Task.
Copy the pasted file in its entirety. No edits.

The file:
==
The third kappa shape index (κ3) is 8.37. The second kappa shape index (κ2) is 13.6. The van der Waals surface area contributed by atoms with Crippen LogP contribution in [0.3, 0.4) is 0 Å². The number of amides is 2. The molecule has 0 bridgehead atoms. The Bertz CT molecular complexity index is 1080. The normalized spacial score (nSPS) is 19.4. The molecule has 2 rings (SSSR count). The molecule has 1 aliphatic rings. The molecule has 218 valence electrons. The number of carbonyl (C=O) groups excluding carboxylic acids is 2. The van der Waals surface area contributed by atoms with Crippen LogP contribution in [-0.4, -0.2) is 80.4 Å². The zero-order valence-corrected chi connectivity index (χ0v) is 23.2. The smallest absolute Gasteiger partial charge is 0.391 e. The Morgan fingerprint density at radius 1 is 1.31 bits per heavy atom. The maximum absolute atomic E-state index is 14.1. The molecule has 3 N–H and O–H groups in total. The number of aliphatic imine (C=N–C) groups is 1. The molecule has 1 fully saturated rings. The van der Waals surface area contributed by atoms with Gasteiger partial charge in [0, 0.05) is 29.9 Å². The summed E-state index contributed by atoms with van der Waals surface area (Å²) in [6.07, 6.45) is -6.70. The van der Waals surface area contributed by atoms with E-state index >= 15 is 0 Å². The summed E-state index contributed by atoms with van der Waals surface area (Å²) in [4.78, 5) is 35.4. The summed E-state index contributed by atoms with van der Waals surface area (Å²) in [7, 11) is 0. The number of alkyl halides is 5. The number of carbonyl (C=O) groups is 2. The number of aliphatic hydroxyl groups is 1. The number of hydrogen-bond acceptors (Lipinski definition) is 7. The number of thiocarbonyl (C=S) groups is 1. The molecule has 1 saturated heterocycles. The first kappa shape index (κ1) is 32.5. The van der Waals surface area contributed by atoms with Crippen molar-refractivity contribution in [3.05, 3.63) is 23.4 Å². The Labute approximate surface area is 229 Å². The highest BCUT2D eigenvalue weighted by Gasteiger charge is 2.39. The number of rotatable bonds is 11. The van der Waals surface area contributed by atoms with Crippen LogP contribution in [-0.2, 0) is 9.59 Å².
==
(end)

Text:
The third kappa shape index (κ3) is 8.37. The second kappa shape index (κ2) is 13.6. The van der Waals surface area contributed by atoms with Crippen LogP contribution in [0.3, 0.4) is 0 Å². The number of amides is 2. The molecule has 0 bridgehead atoms. The Bertz CT molecular complexity index is 1080. The normalized spacial score (nSPS) is 19.4. The molecule has 2 rings (SSSR count). The molecule has 1 aliphatic rings. The molecule has 218 valence electrons. The number of carbonyl (C=O) groups excluding carboxylic acids is 2. The van der Waals surface area contributed by atoms with Crippen LogP contribution in [-0.4, -0.2) is 80.4 Å². The zero-order valence-corrected chi connectivity index (χ0v) is 23.2. The smallest absolute Gasteiger partial charge is 0.391 e. The Morgan fingerprint density at radius 1 is 1.31 bits per heavy atom. The maximum absolute atomic E-state index is 14.1. The molecule has 3 N–H and O–H groups in total. The number of aliphatic imine (C=N–C) groups is 1. The molecule has 1 fully saturated rings. The van der Waals surface area contributed by atoms with Gasteiger partial charge in [0, 0.05) is 29.9 Å². The summed E-state index contributed by atoms with van der Waals surface area (Å²) in [6.07, 6.45) is -6.70. The van der Waals surface area contributed by atoms with E-state index >= 15 is 0 Å². The summed E-state index contributed by atoms with van der Waals surface area (Å²) in [4.78, 5) is 35.4. The summed E-state index contributed by atoms with van der Waals surface area (Å²) in [7, 11) is 0. The number of alkyl halides is 5. The number of carbonyl (C=O) groups is 2. The number of aliphatic hydroxyl groups is 1. The number of hydrogen-bond acceptors (Lipinski definition) is 7. The number of thiocarbonyl (C=S) groups is 1. The molecule has 1 saturated heterocycles. The first kappa shape index (κ1) is 32.5. The van der Waals surface area contributed by atoms with Crippen molar-refractivity contribution in [3.05, 3.63) is 23.4 Å². The Labute approximate surface area is 229 Å². The highest BCUT2D eigenvalue weighted by Gasteiger charge is 2.39. The number of rotatable bonds is 11. The van der Waals surface area contributed by atoms with Crippen LogP contribution in [-0.2, 0) is 9.59 Å².